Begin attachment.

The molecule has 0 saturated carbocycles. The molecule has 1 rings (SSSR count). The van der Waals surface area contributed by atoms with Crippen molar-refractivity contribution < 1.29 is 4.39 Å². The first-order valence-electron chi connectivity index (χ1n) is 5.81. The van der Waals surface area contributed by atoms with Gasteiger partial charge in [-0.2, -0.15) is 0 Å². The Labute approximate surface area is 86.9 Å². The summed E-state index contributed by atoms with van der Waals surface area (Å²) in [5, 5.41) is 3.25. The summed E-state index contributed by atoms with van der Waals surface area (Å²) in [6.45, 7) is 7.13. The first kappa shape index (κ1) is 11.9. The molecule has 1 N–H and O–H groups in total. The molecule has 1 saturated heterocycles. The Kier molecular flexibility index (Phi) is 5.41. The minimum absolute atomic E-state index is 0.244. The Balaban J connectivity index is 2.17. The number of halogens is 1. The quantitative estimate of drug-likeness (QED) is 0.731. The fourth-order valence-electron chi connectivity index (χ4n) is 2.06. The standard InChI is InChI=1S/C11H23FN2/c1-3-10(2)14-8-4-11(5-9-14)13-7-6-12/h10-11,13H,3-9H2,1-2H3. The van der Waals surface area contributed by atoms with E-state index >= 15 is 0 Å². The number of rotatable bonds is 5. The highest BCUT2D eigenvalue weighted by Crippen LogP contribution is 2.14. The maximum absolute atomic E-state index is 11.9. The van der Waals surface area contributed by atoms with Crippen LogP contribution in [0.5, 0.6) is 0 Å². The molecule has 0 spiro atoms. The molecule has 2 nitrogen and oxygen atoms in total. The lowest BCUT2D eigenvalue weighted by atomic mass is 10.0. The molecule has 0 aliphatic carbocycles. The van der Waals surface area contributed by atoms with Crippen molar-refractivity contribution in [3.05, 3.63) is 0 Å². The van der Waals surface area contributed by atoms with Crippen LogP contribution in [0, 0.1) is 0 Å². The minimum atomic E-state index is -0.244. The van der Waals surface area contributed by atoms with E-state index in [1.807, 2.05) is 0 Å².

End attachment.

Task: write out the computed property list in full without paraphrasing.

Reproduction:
The molecule has 0 saturated carbocycles. The molecule has 1 rings (SSSR count). The van der Waals surface area contributed by atoms with Crippen molar-refractivity contribution < 1.29 is 4.39 Å². The first-order valence-electron chi connectivity index (χ1n) is 5.81. The van der Waals surface area contributed by atoms with Gasteiger partial charge in [-0.2, -0.15) is 0 Å². The Labute approximate surface area is 86.9 Å². The summed E-state index contributed by atoms with van der Waals surface area (Å²) in [5, 5.41) is 3.25. The summed E-state index contributed by atoms with van der Waals surface area (Å²) in [6.45, 7) is 7.13. The first kappa shape index (κ1) is 11.9. The molecule has 1 N–H and O–H groups in total. The molecule has 1 saturated heterocycles. The Kier molecular flexibility index (Phi) is 5.41. The minimum absolute atomic E-state index is 0.244. The Balaban J connectivity index is 2.17. The number of halogens is 1. The quantitative estimate of drug-likeness (QED) is 0.731. The fourth-order valence-electron chi connectivity index (χ4n) is 2.06. The standard InChI is InChI=1S/C11H23FN2/c1-3-10(2)14-8-4-11(5-9-14)13-7-6-12/h10-11,13H,3-9H2,1-2H3. The van der Waals surface area contributed by atoms with E-state index >= 15 is 0 Å². The number of rotatable bonds is 5. The highest BCUT2D eigenvalue weighted by Crippen LogP contribution is 2.14. The maximum absolute atomic E-state index is 11.9. The van der Waals surface area contributed by atoms with Crippen LogP contribution in [0.5, 0.6) is 0 Å². The molecule has 0 spiro atoms. The molecule has 2 nitrogen and oxygen atoms in total. The lowest BCUT2D eigenvalue weighted by atomic mass is 10.0. The molecule has 0 aliphatic carbocycles. The van der Waals surface area contributed by atoms with Crippen molar-refractivity contribution in [3.05, 3.63) is 0 Å². The van der Waals surface area contributed by atoms with Crippen LogP contribution in [0, 0.1) is 0 Å². The minimum atomic E-state index is -0.244. The van der Waals surface area contributed by atoms with E-state index in [1.807, 2.05) is 0 Å².